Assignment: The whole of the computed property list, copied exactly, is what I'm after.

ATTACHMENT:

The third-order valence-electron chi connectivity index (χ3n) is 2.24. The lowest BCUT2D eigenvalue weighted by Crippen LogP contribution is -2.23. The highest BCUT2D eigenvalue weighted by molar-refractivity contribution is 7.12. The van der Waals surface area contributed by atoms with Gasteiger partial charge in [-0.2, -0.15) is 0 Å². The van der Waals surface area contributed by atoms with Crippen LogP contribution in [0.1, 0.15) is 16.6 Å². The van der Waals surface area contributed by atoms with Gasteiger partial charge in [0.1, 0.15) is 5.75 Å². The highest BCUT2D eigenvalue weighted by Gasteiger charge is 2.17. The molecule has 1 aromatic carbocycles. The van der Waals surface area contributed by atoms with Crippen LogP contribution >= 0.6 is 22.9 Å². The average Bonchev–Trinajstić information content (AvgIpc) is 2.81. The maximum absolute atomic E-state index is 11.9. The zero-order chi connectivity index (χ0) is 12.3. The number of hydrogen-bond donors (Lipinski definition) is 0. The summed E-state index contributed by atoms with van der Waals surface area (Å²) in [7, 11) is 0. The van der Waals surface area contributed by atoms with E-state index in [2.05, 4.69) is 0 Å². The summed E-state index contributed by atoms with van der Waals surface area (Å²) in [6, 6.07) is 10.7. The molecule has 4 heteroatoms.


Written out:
The third-order valence-electron chi connectivity index (χ3n) is 2.24. The lowest BCUT2D eigenvalue weighted by Crippen LogP contribution is -2.23. The highest BCUT2D eigenvalue weighted by molar-refractivity contribution is 7.12. The van der Waals surface area contributed by atoms with Gasteiger partial charge in [-0.2, -0.15) is 0 Å². The van der Waals surface area contributed by atoms with Crippen LogP contribution in [0.1, 0.15) is 16.6 Å². The van der Waals surface area contributed by atoms with Gasteiger partial charge in [0.1, 0.15) is 5.75 Å². The highest BCUT2D eigenvalue weighted by Gasteiger charge is 2.17. The molecule has 1 aromatic carbocycles. The van der Waals surface area contributed by atoms with Crippen LogP contribution >= 0.6 is 22.9 Å². The average Bonchev–Trinajstić information content (AvgIpc) is 2.81. The maximum absolute atomic E-state index is 11.9. The zero-order chi connectivity index (χ0) is 12.3. The number of hydrogen-bond donors (Lipinski definition) is 0. The summed E-state index contributed by atoms with van der Waals surface area (Å²) in [7, 11) is 0. The van der Waals surface area contributed by atoms with E-state index in [2.05, 4.69) is 0 Å². The summed E-state index contributed by atoms with van der Waals surface area (Å²) in [6, 6.07) is 10.7. The molecule has 4 heteroatoms.